JCPS not meeting No Child Left Behind requirements

David Mike, Western High principal
David Mike, Western High principal
Dr. Donna Hargens
Dr. Donna Hargens

LOUISVILLE, KY (WAVE) - JCPS Superintendent Doctor Donna Hargens says they have a lot of work to do when it comes to test scores. The Kentucky Department of Education released their most recent results Tuesday. They found JCPS is not meeting the requirements set by No Child Left Behind.

It's mock trial time in Mrs. Welch's senior English class. Her students are part of the Early College program at Western High School. Part of the reason the school achieved 100 percent of their goals set with No Child Left Behind.

"It's a sense of pride," explains David Mike, Western High's principal. "Before you weren't cool to be smart, but now it's cool to be smart. Everyone is wanting to be in the college program everyone wants to be a part of it."

Western High is classified as a persistently low achieving school, but this year they boosted their scores in reading and math. Principal Mike said it's thanks to hard work, making sure everyone is on the same page, and incentives.

"We had a standards base," said Mike. "If they didn't meet the standard, we put their names on a wall. When you met a standard you got a dot. You got a piece of candy. That was a great tool for our kids."

It's likely Western will be used as an example for those schools who did not fare as well in the most recent numbers released from the Kentucky Department of Education. Overall Louisville high schools did well compared to the rest of the state, "however the State still out preformed us at the elementary and middle school levels in all five content areas," said Dr. Hargens.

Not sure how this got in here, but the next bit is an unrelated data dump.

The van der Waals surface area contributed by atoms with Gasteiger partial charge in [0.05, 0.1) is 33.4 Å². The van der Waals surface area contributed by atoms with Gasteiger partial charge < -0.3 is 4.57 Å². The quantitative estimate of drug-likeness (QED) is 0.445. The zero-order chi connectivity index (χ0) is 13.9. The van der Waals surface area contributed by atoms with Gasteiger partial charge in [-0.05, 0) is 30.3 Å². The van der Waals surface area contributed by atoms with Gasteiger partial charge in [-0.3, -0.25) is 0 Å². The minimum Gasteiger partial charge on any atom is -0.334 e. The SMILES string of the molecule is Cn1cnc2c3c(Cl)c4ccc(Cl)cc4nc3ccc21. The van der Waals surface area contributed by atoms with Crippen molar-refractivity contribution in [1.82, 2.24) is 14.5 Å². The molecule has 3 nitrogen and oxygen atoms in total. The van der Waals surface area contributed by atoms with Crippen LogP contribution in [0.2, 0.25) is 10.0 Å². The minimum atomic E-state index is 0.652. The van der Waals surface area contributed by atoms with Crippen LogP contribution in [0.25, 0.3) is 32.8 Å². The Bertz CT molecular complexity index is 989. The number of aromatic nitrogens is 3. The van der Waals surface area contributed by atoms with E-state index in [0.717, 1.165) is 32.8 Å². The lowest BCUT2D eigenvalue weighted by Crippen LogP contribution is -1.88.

That is why JCPS says they'll take the information given and use it as a guide to get those schools scores back up. Dr. Hargens said it's about making sure kids know what to expect on the standardized tests.

"That's what we're focused on is making sure every student moves forward, so if we do that then we should be successful within the accountability model," said Dr. Hargens.

While JCPS moves forward to help the struggling schools, Western students and teachers will celebrate, just for a short while, then get back to preparing for the next set of tests.

Dr. Hargens said one big area of improvement, elementary reading scores. She says in the last five years scores from third through sixth graders have not only not improved, this past year they went down.
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